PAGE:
White House Chief of Staff Rahm Emanuel and Sen. John Kerry said Sunday it would be wrong to send more troops before the US knows if it has a 'credible partner' in Afghanistan.
Two of President Obama's top advisers on Afghanistan – Sen. John Kerry and White House Chief of Staff Rahm Emanuel – said Sunday that the United States should not commit more troops to Afghanistan until Afghans sort through their political crisis.
The statements are further evidence that the Obama administration views the political situation in Afghanistan – and not the Taliban – as the primary threat to American success there.
"The mission is not defined exclusively by the military component," said Senator Kerry on CNN's "State of the Union."
It will also depend upon the state of the Afghan government, he said: "What will the government of Afghanistan be able to deliver."
What it must deliver, he and others say, is some minimum level of competence. Many Afghans join the Taliban – or at least accept it – because of the government's near-total failure to uphold the rule of law or provide the most basic services, such as water and electricity.
Without a degree of competence from the Afghan government, no number of troops will ever be enough to make Afghans accept what they see as an incompetent government at best, or an illegitimate government at worst.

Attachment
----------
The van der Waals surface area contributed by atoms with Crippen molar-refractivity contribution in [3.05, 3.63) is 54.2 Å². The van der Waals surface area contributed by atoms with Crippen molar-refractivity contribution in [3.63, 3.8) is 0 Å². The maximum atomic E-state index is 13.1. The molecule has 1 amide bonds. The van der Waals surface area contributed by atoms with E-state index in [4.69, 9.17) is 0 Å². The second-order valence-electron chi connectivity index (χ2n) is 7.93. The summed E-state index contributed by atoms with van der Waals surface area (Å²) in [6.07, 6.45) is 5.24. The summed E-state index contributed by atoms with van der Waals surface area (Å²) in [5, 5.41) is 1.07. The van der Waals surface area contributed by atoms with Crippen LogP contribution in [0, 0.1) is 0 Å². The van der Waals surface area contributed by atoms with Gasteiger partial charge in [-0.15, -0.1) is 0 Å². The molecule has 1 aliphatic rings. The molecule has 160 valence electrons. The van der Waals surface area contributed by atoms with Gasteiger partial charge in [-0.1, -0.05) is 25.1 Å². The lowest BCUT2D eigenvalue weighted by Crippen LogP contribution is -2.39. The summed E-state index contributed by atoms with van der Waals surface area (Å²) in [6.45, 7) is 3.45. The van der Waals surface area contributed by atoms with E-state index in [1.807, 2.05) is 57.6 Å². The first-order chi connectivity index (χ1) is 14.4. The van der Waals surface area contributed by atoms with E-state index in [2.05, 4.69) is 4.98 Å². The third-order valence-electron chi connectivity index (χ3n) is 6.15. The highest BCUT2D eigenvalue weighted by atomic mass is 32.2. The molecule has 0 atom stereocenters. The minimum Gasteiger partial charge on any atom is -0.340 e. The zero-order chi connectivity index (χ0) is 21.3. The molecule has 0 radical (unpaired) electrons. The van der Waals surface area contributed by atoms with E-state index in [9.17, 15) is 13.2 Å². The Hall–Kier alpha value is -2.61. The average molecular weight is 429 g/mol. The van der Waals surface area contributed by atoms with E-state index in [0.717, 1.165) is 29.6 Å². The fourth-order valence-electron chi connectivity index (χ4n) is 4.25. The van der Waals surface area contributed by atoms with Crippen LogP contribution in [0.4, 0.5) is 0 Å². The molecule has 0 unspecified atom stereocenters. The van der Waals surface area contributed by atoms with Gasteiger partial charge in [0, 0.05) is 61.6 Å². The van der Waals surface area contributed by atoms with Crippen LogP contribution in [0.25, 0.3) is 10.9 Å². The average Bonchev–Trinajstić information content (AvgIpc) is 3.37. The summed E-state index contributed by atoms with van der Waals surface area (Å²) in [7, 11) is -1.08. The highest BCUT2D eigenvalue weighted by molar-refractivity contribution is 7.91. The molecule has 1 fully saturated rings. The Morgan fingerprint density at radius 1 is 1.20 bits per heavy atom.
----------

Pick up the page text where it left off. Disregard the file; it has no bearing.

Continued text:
"The threat of failure of the Afghan government is empowering the Taliban to be able to recruit people because of frustration and distrust," Kerry said.
Washington policymakers have become increasingly frustrated and distrustful of the Afghan government, too – hence the current White House strategy review.
The issue came to a head in August with allegations that Afghan President Hamid Karzai's virtually stole a presidential election through massive fraud. Kerry said "it would be intensely irresponsible for the president of the United States to commit more troops to the country" with the result of the election in doubt, said Kerry.